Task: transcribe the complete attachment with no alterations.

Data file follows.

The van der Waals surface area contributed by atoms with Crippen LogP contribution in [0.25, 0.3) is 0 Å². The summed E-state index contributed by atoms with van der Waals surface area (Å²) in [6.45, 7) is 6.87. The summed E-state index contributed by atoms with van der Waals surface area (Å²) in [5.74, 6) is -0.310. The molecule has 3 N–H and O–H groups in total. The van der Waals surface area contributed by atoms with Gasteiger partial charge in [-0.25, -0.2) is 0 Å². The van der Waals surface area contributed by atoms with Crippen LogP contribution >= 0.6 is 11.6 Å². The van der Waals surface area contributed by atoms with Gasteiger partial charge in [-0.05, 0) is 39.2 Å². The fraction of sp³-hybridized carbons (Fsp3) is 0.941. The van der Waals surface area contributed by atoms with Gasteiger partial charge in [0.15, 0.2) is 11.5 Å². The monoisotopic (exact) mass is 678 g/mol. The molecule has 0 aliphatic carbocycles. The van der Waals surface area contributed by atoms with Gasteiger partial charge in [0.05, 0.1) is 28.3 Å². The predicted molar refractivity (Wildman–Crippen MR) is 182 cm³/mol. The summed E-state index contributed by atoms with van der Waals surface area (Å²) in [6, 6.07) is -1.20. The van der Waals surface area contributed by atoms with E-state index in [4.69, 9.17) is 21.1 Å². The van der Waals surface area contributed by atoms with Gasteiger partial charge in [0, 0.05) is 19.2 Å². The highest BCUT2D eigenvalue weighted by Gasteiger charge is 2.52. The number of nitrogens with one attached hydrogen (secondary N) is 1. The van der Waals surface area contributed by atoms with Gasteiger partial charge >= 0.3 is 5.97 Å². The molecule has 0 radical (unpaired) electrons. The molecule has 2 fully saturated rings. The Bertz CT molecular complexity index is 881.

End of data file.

The van der Waals surface area contributed by atoms with Crippen LogP contribution in [0.25, 0.3) is 0 Å². The summed E-state index contributed by atoms with van der Waals surface area (Å²) in [6.45, 7) is 6.87. The summed E-state index contributed by atoms with van der Waals surface area (Å²) in [5.74, 6) is -0.310. The molecule has 3 N–H and O–H groups in total. The van der Waals surface area contributed by atoms with Gasteiger partial charge in [-0.25, -0.2) is 0 Å². The van der Waals surface area contributed by atoms with Crippen LogP contribution >= 0.6 is 11.6 Å². The van der Waals surface area contributed by atoms with Gasteiger partial charge in [-0.05, 0) is 39.2 Å². The fraction of sp³-hybridized carbons (Fsp3) is 0.941. The van der Waals surface area contributed by atoms with Gasteiger partial charge in [0.15, 0.2) is 11.5 Å². The monoisotopic (exact) mass is 678 g/mol. The molecule has 0 aliphatic carbocycles. The van der Waals surface area contributed by atoms with Gasteiger partial charge in [0.05, 0.1) is 28.3 Å². The predicted molar refractivity (Wildman–Crippen MR) is 182 cm³/mol. The summed E-state index contributed by atoms with van der Waals surface area (Å²) in [6, 6.07) is -1.20. The van der Waals surface area contributed by atoms with E-state index in [4.69, 9.17) is 21.1 Å². The van der Waals surface area contributed by atoms with Gasteiger partial charge in [0, 0.05) is 19.2 Å². The highest BCUT2D eigenvalue weighted by Gasteiger charge is 2.52. The number of nitrogens with one attached hydrogen (secondary N) is 1. The van der Waals surface area contributed by atoms with Gasteiger partial charge >= 0.3 is 5.97 Å². The molecule has 0 radical (unpaired) electrons. The molecule has 2 fully saturated rings. The Bertz CT molecular complexity index is 881.